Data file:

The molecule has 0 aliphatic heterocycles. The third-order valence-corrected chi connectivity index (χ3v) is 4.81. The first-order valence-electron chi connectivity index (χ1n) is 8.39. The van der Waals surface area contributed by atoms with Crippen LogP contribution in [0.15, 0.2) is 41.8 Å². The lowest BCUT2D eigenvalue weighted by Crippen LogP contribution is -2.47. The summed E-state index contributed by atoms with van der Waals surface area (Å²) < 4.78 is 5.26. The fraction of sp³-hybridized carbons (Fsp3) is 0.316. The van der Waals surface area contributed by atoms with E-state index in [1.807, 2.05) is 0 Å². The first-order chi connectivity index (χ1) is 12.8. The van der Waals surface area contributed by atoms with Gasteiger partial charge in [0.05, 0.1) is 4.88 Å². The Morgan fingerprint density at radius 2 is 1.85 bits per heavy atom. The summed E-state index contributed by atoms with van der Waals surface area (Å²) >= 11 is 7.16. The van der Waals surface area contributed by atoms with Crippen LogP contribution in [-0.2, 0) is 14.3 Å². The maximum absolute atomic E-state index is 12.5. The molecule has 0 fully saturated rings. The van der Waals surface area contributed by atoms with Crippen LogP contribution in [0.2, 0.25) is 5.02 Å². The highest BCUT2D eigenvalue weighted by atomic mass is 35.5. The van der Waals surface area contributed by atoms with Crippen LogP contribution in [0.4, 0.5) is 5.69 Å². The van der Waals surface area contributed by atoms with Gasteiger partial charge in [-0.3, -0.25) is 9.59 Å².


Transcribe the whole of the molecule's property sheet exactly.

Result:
The molecule has 0 aliphatic heterocycles. The third-order valence-corrected chi connectivity index (χ3v) is 4.81. The first-order valence-electron chi connectivity index (χ1n) is 8.39. The van der Waals surface area contributed by atoms with Crippen LogP contribution in [0.15, 0.2) is 41.8 Å². The lowest BCUT2D eigenvalue weighted by Crippen LogP contribution is -2.47. The summed E-state index contributed by atoms with van der Waals surface area (Å²) < 4.78 is 5.26. The fraction of sp³-hybridized carbons (Fsp3) is 0.316. The van der Waals surface area contributed by atoms with E-state index in [1.807, 2.05) is 0 Å². The first-order chi connectivity index (χ1) is 12.8. The van der Waals surface area contributed by atoms with Gasteiger partial charge in [0.05, 0.1) is 4.88 Å². The Morgan fingerprint density at radius 2 is 1.85 bits per heavy atom. The summed E-state index contributed by atoms with van der Waals surface area (Å²) >= 11 is 7.16. The van der Waals surface area contributed by atoms with Crippen LogP contribution in [-0.2, 0) is 14.3 Å². The maximum absolute atomic E-state index is 12.5. The molecule has 0 fully saturated rings. The van der Waals surface area contributed by atoms with Crippen LogP contribution in [0.2, 0.25) is 5.02 Å². The highest BCUT2D eigenvalue weighted by atomic mass is 35.5. The van der Waals surface area contributed by atoms with Crippen LogP contribution in [0.4, 0.5) is 5.69 Å². The van der Waals surface area contributed by atoms with Gasteiger partial charge in [-0.3, -0.25) is 9.59 Å².